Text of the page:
Donald Trump is the new President Elect for the U.S. and regardless of your feelings on the man, it’s a good idea to think about his possible infrastructure plans for the future. Infrastructure refers to roadways, bridges, sewer and water systems, and electric services that allow our society to continue to function. During Trump’s campaign, he compared the airport in New York to airports in third world countries. He stated that he was appalled by the lack of innovative infrastructure in this country and vowed that it would be improved if he became president.
So what is his plan? According to an article written by Robert Klain, former assistant to President Barack Obama, Trump’s infrastructure plan is a trap. Trump doesn’t expressly fund any new road building plans, rather he supports tax cuts for private sector investors that fund construction projects. The tax break would create $85 billion dollars in profit, but these profits would go directly to private contractors. Structures that absolutely need attention, like bridges and highways in disrepair, do not have any mention in Trump’s plan.
The U.S. absolutely need attention though. According to a report that came out earlier this year, the American Society of Civil Engineers gave the U.S. a D+ grade when it comes to overall infrastructure. The society came up with a figure of $3.6 trillion dollars that would be needed in order to repair all of the infrastructure components needed for the country to run efficiently.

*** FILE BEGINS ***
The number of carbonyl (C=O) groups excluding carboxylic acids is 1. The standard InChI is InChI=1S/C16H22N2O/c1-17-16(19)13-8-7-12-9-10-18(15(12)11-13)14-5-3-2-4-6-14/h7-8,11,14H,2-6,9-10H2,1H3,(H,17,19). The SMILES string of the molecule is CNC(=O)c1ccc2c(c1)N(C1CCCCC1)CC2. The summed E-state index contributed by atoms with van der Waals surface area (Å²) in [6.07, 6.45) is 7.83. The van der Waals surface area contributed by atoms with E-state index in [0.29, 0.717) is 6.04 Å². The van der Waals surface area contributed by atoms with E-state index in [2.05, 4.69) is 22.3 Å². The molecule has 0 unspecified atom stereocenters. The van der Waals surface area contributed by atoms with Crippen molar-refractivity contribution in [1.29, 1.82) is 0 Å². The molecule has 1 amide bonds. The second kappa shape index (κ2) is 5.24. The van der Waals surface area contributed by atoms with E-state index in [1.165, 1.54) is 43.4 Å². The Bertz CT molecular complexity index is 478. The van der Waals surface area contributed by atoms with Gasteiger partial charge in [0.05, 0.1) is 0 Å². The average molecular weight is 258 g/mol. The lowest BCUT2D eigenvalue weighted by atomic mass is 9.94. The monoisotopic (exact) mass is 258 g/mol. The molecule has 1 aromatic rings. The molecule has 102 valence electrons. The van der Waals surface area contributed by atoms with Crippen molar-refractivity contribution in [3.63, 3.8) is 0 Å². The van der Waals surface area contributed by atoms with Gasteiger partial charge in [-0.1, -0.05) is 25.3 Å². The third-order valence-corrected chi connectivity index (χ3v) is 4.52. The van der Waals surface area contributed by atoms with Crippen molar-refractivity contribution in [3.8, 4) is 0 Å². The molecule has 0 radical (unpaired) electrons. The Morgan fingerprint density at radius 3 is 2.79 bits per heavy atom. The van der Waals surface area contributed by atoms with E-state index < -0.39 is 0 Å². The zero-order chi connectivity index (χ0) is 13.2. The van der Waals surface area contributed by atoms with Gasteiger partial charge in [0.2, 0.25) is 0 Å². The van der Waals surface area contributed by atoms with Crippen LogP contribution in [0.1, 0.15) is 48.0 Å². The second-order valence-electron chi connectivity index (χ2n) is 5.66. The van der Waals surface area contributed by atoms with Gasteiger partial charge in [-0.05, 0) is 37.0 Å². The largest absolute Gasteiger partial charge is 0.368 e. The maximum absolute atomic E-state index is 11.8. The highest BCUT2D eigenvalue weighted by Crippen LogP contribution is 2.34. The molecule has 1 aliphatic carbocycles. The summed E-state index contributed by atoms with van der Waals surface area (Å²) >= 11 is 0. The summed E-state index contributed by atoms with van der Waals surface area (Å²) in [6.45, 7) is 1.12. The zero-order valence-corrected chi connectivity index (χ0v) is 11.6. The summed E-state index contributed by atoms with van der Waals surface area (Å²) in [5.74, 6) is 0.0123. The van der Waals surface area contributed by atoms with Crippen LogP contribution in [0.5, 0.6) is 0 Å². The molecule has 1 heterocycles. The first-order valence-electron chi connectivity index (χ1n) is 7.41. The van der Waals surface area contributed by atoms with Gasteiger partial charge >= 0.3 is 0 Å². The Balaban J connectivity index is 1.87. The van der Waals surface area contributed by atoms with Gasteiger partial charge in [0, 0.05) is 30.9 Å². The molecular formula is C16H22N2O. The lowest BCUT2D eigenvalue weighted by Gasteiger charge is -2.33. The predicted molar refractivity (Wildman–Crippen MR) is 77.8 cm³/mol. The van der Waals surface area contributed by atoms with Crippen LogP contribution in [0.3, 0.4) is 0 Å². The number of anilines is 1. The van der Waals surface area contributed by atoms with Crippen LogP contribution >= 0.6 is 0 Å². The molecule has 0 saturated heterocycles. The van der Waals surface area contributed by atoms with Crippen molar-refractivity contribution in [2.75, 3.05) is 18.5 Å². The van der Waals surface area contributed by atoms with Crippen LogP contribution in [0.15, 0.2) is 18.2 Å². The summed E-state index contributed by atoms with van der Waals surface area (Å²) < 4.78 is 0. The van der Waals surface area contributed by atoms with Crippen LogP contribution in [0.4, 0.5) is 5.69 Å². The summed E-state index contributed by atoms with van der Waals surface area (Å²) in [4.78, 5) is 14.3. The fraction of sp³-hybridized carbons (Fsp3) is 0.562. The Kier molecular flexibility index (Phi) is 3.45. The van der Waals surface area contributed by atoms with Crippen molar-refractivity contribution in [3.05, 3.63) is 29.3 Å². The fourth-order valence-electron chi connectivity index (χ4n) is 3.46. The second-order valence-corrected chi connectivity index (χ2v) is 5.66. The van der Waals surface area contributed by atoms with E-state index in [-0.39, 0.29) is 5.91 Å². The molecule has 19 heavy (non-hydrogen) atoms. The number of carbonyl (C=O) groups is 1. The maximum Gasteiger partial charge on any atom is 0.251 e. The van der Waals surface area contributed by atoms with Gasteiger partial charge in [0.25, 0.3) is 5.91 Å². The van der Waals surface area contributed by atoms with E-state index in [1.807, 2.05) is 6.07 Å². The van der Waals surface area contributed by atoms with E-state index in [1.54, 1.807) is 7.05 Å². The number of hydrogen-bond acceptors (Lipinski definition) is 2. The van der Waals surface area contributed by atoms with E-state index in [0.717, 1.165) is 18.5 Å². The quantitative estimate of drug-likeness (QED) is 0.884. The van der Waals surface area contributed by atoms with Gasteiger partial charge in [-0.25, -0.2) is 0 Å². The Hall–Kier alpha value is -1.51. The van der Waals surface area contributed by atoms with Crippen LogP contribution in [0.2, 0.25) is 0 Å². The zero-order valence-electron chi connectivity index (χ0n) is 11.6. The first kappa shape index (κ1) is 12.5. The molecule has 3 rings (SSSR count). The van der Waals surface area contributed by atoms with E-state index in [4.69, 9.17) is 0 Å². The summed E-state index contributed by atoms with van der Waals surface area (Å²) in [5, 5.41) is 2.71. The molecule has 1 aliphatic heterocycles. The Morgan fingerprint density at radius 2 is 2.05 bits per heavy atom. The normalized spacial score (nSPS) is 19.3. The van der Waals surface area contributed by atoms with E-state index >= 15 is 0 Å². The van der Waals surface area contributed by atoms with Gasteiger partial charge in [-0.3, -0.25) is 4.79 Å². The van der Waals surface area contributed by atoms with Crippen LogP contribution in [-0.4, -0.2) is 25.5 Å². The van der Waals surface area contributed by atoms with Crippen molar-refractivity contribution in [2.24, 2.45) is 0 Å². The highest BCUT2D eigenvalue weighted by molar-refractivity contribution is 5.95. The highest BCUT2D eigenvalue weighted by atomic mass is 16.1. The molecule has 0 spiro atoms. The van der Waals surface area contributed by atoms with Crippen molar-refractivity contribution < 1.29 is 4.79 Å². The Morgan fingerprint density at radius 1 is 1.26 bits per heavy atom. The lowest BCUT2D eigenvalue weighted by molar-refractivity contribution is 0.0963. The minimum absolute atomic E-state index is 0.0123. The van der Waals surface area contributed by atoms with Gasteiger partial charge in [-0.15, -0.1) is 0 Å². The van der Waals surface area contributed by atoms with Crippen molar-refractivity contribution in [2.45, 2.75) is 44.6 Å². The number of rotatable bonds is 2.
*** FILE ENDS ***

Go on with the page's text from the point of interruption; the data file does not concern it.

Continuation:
What complicates the process is the fact that not all the parts to our country’s infrastructure is actually owned by the U.S. Many components, like the energy and water companies are owned by the private sector.
The role of the government in infrastructure is not clearly defined, which makes the process of rebuilding abstract. The crisis in Flint, Michigan is a great example of how mismanaged the infrastructure really is. Forty years or so ago, the water sector was controlled by the federal government, but in recent years has been divvied out to local government and municipalities.